Energy production in dogs

This article about energy production in dogs may not be for everybody. You can just scan it, ignore the difficult names, and remember the final conclusion at the end.

Methods for energy production in dogs

Three primary ways in which dogs convert food to energy. In the initial 7.5 seconds of activity, dogs use mainly anaerobic sources of energy (processes without oxygen).

Hint: Also pay attention to some of the differences between canine and human preferences.

#1 - Alactic anaerobiosis for the quick jump

Alactic anaerobiosis converts carbohydrates to energy using the phosphagen system in your dog's muscle cells. This kind of energy will last for about 1-2 seconds; just enough to jump up when your doorbell rings.

#2 - Lactic anaerobiosis for the first minutes

Lactic anaerobiosis converts carbohydrates to energy (2 methods).

A - Anaerobic glycogenolysis

Stiffness?

If your dog is very stiff after a training, than perhaps his diet doesn't provide enough fat for fuel.

Lactic anaerobiosis has a disadvantage as is produces the by-product lactic acid. Excessive lactic acid production results in fatigue, poor endurance and poor performance.

Glycogen storages in a dog's muscle are used, but canine muscle tissue has only small depots of this fuel (as compared to human muscles). This kind of energy will last for about 30 seconds.

Carbohydrate loading is not an effective strategy when you want to maximize dog performance. Human muscle cells store up energy as glycogen depots and can use 'carbohydrate loading' to store more fuel. In contrast, dogs fed high fat diets store twice as more glycogen in their muscles than dogs fed high carbohydrate diets.

B - Glucose oxidation

Glucose from the blood and body cells is absorbed by muscle cells and then converted to energy. This kind of energy will last for about 1-2 minutes, which is short! In humans this is major. So yet another difference between dogs and humans.

#3 - Aerobiosis for longer excercizes

Aerobiosis converts fats to energy. This is the dominant method in dogs to convert food to energy. Dietary or stored fat is broken down to free fatty acids (FFA's) that travel though the blood stream and are absorbed by muscle cells.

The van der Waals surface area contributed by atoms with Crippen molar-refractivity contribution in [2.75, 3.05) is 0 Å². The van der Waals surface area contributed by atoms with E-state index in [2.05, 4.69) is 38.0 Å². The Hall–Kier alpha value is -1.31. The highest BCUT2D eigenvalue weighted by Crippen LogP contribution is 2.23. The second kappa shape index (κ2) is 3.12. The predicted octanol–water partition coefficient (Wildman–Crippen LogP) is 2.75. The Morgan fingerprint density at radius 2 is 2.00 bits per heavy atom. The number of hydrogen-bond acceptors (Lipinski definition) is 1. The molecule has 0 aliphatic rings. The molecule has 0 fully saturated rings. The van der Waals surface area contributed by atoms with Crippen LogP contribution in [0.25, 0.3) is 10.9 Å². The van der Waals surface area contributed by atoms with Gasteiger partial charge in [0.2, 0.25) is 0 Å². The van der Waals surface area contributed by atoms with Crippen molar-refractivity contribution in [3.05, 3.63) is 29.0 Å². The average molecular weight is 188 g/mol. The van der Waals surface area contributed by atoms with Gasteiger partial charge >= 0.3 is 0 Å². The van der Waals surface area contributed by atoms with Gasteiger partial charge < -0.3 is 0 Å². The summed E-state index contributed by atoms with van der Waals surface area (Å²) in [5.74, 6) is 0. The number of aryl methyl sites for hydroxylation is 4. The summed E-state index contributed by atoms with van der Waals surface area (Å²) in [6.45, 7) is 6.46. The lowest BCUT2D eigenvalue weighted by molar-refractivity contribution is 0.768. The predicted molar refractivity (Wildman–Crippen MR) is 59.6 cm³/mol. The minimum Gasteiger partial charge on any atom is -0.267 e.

Inside the canine muscle cell, L-carnitine transports the free fatty acids to the mitochondria (certain cell organels) that are able to convert FFA's to energy. In long-term exercises and workouts this is the main route in dogs.

Fat delivers twice as much energy per gram as compared to carbohydrates and protein. In canines, only fat be be stored in LARGE quantities for future use.

Some dogs need more energy than others

Regular dog food diets are formulated for dogs undertaking average amounts of activity in a non-stressful thermoneutral environment.

Energy requirements go up when:

  • Your dog is more active than the general kennel dog.
  • Your dog has to keep himself warm in the cold.
  • Your dog is in a lot of stress (for whatever reason).

Protein and amino acid synthesis increase in exercising dogs. Working dogs have greater protein requirements than sedentary dogs (a.k.a. couch potatoes).

Special dietary needs for performance dogs

If you want to optimize you dog's performance you need the best dog food for training and workouts. This book by Dr. Jocelynn Jacobs D.V.M. is the only specialized book I could find that will teach you this:

  • Different types of performance dogs have different nutritional needs.
  • Simple nutritional recommendations that will make your dog a top winner.
  • How certain nutrients promote peak performance.
  • How to find nutritional solutions to certain performance problems.

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Converting energy to motion - summary

For prolonged exercises fat is required. For short bursts of activity carbohydrates are used.

Glucose provides less than 20% of the energy during exercise. This declines even further as the length of the exercise time increases.

Proteins can also be converted to energy, but it's better when fats and carbohydrates are used for fuel. Protein should be used as building blocks by the body and also it's not a 'clean' fuel. During exercise proteins are used as a source of energy and as precursors of gluconeogenesis (the formation of sugar).

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